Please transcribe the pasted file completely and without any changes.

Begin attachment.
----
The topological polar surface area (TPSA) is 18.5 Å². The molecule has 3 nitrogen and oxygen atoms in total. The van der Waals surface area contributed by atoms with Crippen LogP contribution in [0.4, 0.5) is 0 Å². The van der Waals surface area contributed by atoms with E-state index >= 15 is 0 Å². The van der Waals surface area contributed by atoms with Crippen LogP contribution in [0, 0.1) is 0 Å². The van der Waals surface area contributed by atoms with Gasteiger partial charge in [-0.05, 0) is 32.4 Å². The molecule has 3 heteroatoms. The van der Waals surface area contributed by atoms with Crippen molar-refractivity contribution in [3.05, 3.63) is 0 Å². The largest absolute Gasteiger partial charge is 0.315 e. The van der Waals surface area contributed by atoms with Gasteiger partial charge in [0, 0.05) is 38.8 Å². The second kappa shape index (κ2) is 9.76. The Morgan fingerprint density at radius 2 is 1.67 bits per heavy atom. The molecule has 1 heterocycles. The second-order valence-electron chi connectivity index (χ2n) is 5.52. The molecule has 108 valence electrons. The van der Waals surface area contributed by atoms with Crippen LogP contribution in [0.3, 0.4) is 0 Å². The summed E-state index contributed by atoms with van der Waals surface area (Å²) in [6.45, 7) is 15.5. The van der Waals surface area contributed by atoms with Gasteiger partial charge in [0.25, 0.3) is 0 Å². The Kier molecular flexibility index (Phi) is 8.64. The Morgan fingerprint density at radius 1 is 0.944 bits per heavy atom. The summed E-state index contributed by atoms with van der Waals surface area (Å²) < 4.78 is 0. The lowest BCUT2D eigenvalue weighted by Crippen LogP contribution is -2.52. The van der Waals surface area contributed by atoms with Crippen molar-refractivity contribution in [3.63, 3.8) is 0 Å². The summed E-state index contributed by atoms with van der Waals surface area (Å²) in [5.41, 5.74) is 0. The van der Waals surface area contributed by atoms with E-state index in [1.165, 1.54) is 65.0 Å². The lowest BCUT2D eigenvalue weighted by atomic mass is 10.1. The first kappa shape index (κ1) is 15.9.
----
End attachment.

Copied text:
The topological polar surface area (TPSA) is 18.5 Å². The molecule has 3 nitrogen and oxygen atoms in total. The van der Waals surface area contributed by atoms with Crippen LogP contribution in [0.4, 0.5) is 0 Å². The van der Waals surface area contributed by atoms with E-state index >= 15 is 0 Å². The van der Waals surface area contributed by atoms with Crippen LogP contribution in [0, 0.1) is 0 Å². The van der Waals surface area contributed by atoms with Gasteiger partial charge in [-0.05, 0) is 32.4 Å². The molecule has 3 heteroatoms. The van der Waals surface area contributed by atoms with Crippen molar-refractivity contribution in [3.05, 3.63) is 0 Å². The largest absolute Gasteiger partial charge is 0.315 e. The van der Waals surface area contributed by atoms with Gasteiger partial charge in [0, 0.05) is 38.8 Å². The second kappa shape index (κ2) is 9.76. The Morgan fingerprint density at radius 2 is 1.67 bits per heavy atom. The molecule has 1 heterocycles. The second-order valence-electron chi connectivity index (χ2n) is 5.52. The molecule has 108 valence electrons. The van der Waals surface area contributed by atoms with Crippen LogP contribution in [0.3, 0.4) is 0 Å². The summed E-state index contributed by atoms with van der Waals surface area (Å²) in [6.45, 7) is 15.5. The van der Waals surface area contributed by atoms with Gasteiger partial charge in [0.25, 0.3) is 0 Å². The Kier molecular flexibility index (Phi) is 8.64. The Morgan fingerprint density at radius 1 is 0.944 bits per heavy atom. The summed E-state index contributed by atoms with van der Waals surface area (Å²) < 4.78 is 0. The lowest BCUT2D eigenvalue weighted by Crippen LogP contribution is -2.52. The van der Waals surface area contributed by atoms with Crippen molar-refractivity contribution in [3.63, 3.8) is 0 Å². The summed E-state index contributed by atoms with van der Waals surface area (Å²) in [5.41, 5.74) is 0. The van der Waals surface area contributed by atoms with E-state index in [1.165, 1.54) is 65.0 Å². The lowest BCUT2D eigenvalue weighted by atomic mass is 10.1. The first kappa shape index (κ1) is 15.9.